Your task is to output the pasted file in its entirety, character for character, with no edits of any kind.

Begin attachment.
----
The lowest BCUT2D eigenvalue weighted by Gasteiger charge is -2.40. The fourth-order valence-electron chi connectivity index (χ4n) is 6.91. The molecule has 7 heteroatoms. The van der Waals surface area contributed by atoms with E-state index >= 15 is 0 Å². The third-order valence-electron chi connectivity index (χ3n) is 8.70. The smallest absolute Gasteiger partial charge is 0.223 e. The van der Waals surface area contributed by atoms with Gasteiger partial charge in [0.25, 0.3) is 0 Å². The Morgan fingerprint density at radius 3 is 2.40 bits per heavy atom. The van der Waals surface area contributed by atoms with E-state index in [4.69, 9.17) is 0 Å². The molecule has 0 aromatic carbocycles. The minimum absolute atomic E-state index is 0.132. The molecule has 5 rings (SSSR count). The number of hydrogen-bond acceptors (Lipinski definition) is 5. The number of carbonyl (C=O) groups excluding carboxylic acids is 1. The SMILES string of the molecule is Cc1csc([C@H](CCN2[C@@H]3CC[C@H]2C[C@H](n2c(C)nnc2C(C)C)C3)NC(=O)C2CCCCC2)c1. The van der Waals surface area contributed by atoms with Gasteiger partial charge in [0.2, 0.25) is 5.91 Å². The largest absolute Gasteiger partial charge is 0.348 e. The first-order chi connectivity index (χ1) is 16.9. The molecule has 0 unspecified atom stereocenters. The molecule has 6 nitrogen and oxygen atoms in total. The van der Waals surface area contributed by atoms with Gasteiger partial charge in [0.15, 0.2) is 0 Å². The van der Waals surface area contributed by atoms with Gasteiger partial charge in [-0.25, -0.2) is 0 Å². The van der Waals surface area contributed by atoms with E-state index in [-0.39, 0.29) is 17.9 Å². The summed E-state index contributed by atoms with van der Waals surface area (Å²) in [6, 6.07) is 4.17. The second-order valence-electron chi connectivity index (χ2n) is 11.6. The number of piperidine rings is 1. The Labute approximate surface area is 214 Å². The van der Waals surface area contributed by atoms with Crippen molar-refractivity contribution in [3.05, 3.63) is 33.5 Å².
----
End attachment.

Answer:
The lowest BCUT2D eigenvalue weighted by Gasteiger charge is -2.40. The fourth-order valence-electron chi connectivity index (χ4n) is 6.91. The molecule has 7 heteroatoms. The van der Waals surface area contributed by atoms with E-state index >= 15 is 0 Å². The third-order valence-electron chi connectivity index (χ3n) is 8.70. The smallest absolute Gasteiger partial charge is 0.223 e. The van der Waals surface area contributed by atoms with Gasteiger partial charge in [0.25, 0.3) is 0 Å². The Morgan fingerprint density at radius 3 is 2.40 bits per heavy atom. The van der Waals surface area contributed by atoms with E-state index in [4.69, 9.17) is 0 Å². The molecule has 0 aromatic carbocycles. The minimum absolute atomic E-state index is 0.132. The molecule has 5 rings (SSSR count). The number of hydrogen-bond acceptors (Lipinski definition) is 5. The number of carbonyl (C=O) groups excluding carboxylic acids is 1. The SMILES string of the molecule is Cc1csc([C@H](CCN2[C@@H]3CC[C@H]2C[C@H](n2c(C)nnc2C(C)C)C3)NC(=O)C2CCCCC2)c1. The van der Waals surface area contributed by atoms with Gasteiger partial charge in [0.2, 0.25) is 5.91 Å². The largest absolute Gasteiger partial charge is 0.348 e. The first-order chi connectivity index (χ1) is 16.9. The molecule has 0 unspecified atom stereocenters. The molecule has 6 nitrogen and oxygen atoms in total. The van der Waals surface area contributed by atoms with Gasteiger partial charge in [0.15, 0.2) is 0 Å². The van der Waals surface area contributed by atoms with Gasteiger partial charge in [-0.25, -0.2) is 0 Å². The van der Waals surface area contributed by atoms with E-state index in [-0.39, 0.29) is 17.9 Å². The summed E-state index contributed by atoms with van der Waals surface area (Å²) in [6, 6.07) is 4.17. The second-order valence-electron chi connectivity index (χ2n) is 11.6. The number of piperidine rings is 1. The Labute approximate surface area is 214 Å². The van der Waals surface area contributed by atoms with Crippen molar-refractivity contribution in [3.05, 3.63) is 33.5 Å².